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How and When to Cash in Savings Bonds

Key Takeaways

  • Savings bonds were created as a long-term investment for individuals (such as children) to save in a low-risk fashion.
  • Most savings bonds stop earning interest in about 30 years.
  • You can cash a savings bond at a financial institution and either keep the funds or put them in another savings vehicle to continue to earn interest.

Savings bonds have been a popular way for Americans to save since 1935 and are a great way to set aside money for family members. Many people received them as children but are unsure how or when to cash their savings bonds in order to get the maximum rate of return. If this describes you, use this guide to learn how, where, and when to cash savings bonds — and what to do with the funds.

Learn more about how to cash in savings bonds below to determine if now is the right time to redeem and reinvest the ones you have set aside.

What are savings bonds?

Savings bonds, specifically EE/E series bonds, were created as a long-term investment allowing individuals to save in a reliable, low-risk fashion. They are government-backed, available in denominations ranging from $25 to $10,000, and bonds issued after April 2005 have a fixed interest rate (older bonds [1997-2005] have a variable interest rate).

Anyone who is over 18 and legally competent with a valid Social Security Number, U.S. bank account, and U.S. address of record can purchase savings bonds. They are available to be cashed in after a single year, though there is a penalty for cashing in within the first five years. Otherwise, you can keep savings bonds until they fully mature or stop earning interest, which is generally 30 years.

You may find you have an I or HH/H series savings bond, which have a slightly different structure than EE/E bonds. Only EE and I bonds are still issued, but that doesn't mean you can't still cash in other savings bonds. For instance, if you have an H bond, it's no longer earning interest and is a primary candidate for redemption. HH and I bonds may still be earning interest based on the issue date.

How can you tell when to cash in your savings bonds?

Most savings bonds stop earning interest (or reach maturity) in about 30 years. It is possible to redeem a savings bond once it reaches one year, but it's usually wise to wait at least five years or you will lose the last three months of interest when you cash it in. In fact, depending on the interest rate on your bond and your own financial needs, it's generally beneficial to wait until they fully mature to redeem them.

Check online to determine when your individual savings bonds stop earning interest and are strong candidates for redemption. In some cases, bonds can be called before their maturation date, which means they are no longer earning interest (like H bonds). Or, you may have bonds spanning several years, some of which have reached maturity while others still have a few more years to go. If you want to cash in the maximum value of your savings bonds, it's important to know the status of your bonds and check for updates regularly.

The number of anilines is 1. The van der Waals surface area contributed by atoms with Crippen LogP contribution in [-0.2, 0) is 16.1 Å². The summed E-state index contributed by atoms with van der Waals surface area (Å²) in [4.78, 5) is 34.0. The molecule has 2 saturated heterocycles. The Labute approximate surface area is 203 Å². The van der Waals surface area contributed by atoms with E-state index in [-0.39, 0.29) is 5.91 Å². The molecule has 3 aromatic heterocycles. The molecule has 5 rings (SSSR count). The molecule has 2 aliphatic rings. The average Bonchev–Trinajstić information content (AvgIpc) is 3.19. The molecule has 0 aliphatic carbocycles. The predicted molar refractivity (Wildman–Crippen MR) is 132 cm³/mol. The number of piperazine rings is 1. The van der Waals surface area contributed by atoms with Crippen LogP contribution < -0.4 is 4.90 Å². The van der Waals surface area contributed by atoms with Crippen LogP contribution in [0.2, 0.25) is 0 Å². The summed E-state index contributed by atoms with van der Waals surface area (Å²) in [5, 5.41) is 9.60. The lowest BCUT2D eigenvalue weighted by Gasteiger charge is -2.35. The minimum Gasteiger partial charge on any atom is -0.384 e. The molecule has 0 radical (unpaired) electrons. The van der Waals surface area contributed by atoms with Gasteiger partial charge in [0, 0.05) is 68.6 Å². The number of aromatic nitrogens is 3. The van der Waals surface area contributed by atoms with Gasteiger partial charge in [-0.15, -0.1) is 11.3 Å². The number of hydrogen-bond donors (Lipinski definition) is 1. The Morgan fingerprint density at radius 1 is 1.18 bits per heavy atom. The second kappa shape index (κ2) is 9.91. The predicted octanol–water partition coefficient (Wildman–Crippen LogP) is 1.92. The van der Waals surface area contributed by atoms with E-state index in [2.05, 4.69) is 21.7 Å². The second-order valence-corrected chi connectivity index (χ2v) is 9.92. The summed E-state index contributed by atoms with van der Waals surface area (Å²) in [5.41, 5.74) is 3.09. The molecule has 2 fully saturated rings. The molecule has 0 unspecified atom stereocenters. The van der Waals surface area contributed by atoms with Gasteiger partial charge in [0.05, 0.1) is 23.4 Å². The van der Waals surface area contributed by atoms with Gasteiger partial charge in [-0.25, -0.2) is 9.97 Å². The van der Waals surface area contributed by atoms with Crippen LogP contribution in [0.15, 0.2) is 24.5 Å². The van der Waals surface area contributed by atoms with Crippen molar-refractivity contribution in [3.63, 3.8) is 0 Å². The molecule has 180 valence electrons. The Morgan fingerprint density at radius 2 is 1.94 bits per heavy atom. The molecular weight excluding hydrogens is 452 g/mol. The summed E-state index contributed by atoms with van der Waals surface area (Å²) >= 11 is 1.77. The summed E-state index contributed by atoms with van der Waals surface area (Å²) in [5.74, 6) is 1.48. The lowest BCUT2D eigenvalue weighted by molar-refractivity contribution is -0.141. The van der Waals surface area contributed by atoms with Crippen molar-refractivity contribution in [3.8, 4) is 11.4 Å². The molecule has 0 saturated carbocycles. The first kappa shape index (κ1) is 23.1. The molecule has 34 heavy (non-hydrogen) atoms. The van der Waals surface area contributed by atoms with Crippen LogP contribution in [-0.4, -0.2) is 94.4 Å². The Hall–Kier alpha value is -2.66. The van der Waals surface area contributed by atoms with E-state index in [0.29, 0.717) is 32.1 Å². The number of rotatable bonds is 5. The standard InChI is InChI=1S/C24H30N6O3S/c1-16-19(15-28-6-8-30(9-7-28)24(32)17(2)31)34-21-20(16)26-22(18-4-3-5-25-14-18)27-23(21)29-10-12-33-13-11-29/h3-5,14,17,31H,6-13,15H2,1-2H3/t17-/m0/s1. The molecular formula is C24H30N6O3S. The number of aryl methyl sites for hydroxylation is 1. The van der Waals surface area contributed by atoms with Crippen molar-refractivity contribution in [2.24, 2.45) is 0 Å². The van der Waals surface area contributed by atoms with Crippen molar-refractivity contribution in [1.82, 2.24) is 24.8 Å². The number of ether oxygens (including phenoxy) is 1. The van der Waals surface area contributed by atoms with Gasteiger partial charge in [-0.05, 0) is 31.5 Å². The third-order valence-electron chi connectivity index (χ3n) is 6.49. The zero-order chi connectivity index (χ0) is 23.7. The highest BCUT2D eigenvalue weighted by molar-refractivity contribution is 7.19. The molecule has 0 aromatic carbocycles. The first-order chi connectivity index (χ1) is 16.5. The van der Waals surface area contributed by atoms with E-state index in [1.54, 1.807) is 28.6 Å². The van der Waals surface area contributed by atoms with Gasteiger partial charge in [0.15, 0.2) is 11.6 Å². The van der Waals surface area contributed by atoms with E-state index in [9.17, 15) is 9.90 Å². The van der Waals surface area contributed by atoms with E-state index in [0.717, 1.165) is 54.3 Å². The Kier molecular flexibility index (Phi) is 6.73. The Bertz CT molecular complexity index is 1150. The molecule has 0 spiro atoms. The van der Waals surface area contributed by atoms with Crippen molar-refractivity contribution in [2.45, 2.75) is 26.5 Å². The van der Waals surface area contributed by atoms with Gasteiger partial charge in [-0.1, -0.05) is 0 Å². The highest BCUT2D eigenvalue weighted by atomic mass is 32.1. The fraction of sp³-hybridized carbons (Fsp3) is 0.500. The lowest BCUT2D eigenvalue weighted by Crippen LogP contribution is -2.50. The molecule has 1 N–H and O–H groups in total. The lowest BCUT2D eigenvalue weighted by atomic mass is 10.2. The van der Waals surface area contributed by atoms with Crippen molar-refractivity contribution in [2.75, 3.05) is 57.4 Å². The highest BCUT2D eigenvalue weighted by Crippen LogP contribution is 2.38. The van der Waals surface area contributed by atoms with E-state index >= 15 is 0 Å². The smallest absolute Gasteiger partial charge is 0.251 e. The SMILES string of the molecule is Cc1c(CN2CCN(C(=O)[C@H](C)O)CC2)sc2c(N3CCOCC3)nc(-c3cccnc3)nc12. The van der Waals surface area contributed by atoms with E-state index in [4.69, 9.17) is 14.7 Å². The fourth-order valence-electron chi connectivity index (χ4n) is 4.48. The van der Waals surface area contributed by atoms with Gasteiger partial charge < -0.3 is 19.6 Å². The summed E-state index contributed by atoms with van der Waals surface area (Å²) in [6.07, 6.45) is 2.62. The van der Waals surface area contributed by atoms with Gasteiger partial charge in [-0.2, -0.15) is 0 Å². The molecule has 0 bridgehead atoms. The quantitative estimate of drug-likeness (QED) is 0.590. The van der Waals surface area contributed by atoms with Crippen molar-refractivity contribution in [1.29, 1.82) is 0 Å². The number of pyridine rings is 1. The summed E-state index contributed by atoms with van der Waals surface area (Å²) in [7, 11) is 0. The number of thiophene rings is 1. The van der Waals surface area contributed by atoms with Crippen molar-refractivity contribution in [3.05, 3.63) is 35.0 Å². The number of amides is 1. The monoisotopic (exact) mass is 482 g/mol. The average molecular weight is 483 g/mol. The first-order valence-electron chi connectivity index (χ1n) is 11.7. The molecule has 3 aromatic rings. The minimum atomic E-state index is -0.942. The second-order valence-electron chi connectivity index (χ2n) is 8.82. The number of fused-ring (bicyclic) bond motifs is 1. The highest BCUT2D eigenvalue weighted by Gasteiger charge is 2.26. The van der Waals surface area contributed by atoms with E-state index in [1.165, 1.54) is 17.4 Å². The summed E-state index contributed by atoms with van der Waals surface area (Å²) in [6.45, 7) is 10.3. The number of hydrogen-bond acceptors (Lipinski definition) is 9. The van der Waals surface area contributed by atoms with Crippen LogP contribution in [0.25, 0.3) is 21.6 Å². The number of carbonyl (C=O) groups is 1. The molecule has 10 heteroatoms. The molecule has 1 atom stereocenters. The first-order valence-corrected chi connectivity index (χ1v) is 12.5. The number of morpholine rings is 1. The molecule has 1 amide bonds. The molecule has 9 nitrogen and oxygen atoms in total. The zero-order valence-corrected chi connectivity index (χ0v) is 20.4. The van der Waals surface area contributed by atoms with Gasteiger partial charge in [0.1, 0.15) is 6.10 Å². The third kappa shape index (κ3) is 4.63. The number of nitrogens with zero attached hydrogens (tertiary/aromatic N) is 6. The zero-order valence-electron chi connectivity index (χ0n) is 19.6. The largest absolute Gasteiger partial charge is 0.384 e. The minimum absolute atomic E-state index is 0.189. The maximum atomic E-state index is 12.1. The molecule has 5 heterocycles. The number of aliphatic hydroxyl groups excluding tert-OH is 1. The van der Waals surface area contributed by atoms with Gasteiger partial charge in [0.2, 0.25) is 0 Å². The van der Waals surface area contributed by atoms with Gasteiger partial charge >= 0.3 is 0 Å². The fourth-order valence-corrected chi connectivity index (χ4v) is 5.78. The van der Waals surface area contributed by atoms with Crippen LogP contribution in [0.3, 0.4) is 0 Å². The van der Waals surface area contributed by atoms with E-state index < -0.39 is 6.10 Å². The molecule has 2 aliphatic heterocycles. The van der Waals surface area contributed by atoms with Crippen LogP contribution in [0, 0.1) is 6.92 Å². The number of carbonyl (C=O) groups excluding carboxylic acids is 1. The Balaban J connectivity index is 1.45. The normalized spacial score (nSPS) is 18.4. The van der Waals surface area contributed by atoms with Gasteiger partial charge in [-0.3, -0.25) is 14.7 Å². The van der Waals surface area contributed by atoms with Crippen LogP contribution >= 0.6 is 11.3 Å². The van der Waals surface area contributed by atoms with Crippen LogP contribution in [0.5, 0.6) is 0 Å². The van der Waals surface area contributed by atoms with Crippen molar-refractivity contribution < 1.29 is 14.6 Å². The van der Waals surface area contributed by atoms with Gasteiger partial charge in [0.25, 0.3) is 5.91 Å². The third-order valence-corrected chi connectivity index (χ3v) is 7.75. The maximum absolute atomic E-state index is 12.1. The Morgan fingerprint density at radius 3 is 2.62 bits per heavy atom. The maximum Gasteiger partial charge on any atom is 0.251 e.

How to cash in savings bonds

If you still have paper savings bonds (newly-issued bonds are electronic, and paper bonds can be converted to electronic bonds), take them to your financial institution along with a photo ID for verification purposes. There, you can exchange the savings bonds for their cash value; you can then choose to put this money into any savings account or use it for your current expenses. If you have an electronic bond, you can redeem the bond online and have it transferred to your checking or savings account within two business days.

Check with the Treasury Department for any updates to the rules about how to cash savings bonds.

Tax considerations when cashing in savings bonds

If you are cashing in your savings bond, make sure you keep a record for tax purposes. This is especially important if the bond has already stopped earning interest as — according to IRS rules — once a bond stops earning interest, the interest earned over the entire life of the bond must be reported on your tax return.

Continue to grow your savings after you redeem bonds with CDs or MMAs

There are many reasons to cash in savings bonds, including making a major purchase or paying down debt like student loans, mortgages, car payments, and more. However, if your savings bond has ceased to accrue interest and you wish to continue to grow your savings, a certificate of deposit (CD) or money market may be an option to deposit the funds.

More information

We are committed to helping you reach your potential by providing personalized solutions. Our dedicated colleagues can help you find the right product to match your needs. To learn how to put cash from a savings bond into a savings account, please call 1-877-360-2472, visit us online, or Ask a Citizen at your nearest Citizens Bank branch.

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